The White House’s decision to send roughly 300 U.S. troops to Cameroon to help fight the Islamist extremist group Boko Haram has the support of some observers, though it also raised questions about might and motives.
Last week, President Barack Obama said the troops would provide intelligence and surveillance to an existing anti-Boko Haram task force created by Cameroon, Nigeria, Chad, Niger and Benin.
While some say the deployment doesn’t match the size of the threat, Christopher Fomunyoh, a Cameroonian and senior associate at the National Democratic Institute, thinks the force will make an impact.
“It’s not just a numbers game, but I think it’s the expertise that the 300 soldiers will bring … especially being able to collect intelligence on the movements on these extremists, sharing that intelligence with Cameroonian soldiers and making sure that it’s put to use in a way that can really curb Boko Haram and undermine its attacks on Cameroonians,” Fomunyoh said.
Serge Yondou, a former Yaounde University professor now living in the United States, said he’s pleased at the U.S. decision because “none of the countries can fight Boko Haram alone. Even if they pour all their resources together, those resources are not enough to fight such an asymmetric warfare.”
Eric Tchiage, a company director in Cameroon, expressed wariness about U.S. intentions. “We must not forget the states that come to help us have an interest in it," he said.
But Fomunyoh said that, given Boko Haram's repeated attacks inside Cameroon, “You can’t fold your hands and rely only on ideological reasons to say that Cameroon should not get direct assistance.… The test of this kind of assistance is going to be seen over time with the success with which this renewed effort can help curb Boko Haram attacks.”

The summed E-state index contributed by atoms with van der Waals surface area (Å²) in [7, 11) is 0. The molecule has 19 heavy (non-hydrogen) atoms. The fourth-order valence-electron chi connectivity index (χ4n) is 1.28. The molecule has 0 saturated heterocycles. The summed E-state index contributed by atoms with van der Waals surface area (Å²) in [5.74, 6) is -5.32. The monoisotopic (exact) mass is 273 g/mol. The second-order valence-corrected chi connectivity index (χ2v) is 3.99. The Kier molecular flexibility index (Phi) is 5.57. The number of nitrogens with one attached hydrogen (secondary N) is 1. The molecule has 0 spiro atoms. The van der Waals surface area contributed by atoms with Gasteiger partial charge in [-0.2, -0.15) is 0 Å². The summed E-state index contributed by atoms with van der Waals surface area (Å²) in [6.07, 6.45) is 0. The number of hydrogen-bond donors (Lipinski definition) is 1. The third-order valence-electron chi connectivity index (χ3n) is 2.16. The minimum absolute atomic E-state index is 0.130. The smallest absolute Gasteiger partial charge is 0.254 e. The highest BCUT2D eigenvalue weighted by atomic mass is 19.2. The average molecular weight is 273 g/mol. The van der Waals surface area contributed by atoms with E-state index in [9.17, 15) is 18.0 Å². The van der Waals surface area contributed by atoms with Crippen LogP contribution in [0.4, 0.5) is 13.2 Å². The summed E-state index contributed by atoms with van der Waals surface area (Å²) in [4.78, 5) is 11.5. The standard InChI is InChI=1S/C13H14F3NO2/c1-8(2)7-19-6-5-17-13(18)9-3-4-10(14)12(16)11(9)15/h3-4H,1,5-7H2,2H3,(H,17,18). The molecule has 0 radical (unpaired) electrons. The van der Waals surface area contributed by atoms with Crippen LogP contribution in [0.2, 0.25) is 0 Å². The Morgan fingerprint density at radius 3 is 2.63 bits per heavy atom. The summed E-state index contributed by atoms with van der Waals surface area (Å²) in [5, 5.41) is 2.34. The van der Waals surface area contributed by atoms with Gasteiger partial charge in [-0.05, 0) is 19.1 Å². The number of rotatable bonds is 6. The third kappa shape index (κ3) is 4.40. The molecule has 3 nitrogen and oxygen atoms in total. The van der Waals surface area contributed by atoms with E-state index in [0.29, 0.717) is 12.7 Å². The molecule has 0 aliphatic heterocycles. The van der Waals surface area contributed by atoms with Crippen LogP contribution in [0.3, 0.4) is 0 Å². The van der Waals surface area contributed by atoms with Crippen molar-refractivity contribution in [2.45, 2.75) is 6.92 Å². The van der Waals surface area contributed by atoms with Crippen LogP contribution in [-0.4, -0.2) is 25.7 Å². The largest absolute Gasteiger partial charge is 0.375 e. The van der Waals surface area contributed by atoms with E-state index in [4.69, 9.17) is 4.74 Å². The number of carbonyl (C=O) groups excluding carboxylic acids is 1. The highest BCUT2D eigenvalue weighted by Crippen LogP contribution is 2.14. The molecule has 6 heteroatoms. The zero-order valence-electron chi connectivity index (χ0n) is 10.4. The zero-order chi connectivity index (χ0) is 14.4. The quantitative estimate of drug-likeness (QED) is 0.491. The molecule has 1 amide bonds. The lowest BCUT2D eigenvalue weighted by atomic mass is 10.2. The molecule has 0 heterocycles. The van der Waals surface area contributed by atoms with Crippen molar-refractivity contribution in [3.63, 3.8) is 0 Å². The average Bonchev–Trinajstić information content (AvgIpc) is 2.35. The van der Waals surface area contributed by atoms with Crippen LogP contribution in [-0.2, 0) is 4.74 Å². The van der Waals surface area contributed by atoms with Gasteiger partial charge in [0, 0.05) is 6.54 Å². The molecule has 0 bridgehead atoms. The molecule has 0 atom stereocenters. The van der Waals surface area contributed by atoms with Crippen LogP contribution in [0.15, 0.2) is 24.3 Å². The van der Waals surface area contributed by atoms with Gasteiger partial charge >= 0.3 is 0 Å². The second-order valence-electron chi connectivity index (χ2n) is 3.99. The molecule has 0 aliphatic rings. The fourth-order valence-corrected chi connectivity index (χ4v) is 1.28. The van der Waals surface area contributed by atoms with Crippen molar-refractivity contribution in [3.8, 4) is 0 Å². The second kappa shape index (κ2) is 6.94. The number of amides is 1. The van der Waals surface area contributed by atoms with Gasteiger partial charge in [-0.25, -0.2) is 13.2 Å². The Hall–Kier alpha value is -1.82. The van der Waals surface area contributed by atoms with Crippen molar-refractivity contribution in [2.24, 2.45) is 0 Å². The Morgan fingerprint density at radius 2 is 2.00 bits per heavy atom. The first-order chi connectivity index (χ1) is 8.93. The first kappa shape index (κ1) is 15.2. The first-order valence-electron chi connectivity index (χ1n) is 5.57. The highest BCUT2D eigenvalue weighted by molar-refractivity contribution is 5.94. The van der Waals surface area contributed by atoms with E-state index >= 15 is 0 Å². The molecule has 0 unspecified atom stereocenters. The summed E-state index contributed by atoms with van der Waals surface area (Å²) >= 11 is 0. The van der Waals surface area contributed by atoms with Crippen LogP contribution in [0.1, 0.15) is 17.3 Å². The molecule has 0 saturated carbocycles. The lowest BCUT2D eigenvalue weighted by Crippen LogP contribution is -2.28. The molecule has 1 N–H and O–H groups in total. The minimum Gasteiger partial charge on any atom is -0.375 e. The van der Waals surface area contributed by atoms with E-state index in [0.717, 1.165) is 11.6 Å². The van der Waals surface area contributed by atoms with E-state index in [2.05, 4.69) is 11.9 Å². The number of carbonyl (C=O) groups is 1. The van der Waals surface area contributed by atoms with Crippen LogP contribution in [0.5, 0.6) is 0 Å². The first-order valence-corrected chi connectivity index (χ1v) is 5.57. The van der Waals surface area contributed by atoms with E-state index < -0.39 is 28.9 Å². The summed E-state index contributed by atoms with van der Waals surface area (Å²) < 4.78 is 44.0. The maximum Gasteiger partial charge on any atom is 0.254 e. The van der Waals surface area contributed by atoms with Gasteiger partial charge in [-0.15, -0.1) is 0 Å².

Fomunyoh also said that Cameroon’s Rapid Intervention Battalion has received previous U.S. assistance and that this effort will enhance cooperation between the two countries.
Steve McDonald, a public policy scholar at the Wilson Center in Washington, said he supports the U.S. deployment but realizes the U.S. military's Africa Command, known as AFRICOM, usually gets a mixed reaction on the continent.
“Obviously, there are both individuals and governments like South Africa and others who are suspicious and not supportive of AFRICOM and direct American military action in Africa," McDonald said. "This has been apparent since the introduction of the U.S. Africa command back in 2007.”
But he also said there’s growing understanding of the role AFRICOM can play to improve security in the region, especially given a multinational threat like Boko Haram.
McDonald also points out the U.S. and its regional partners are dealing with deep-rooted issues that require solutions broader than just military. “Extremist groups have historically succeeded because people have felt marginalized and dissatisfied with their governments topped with vast under development and poverty,” he said.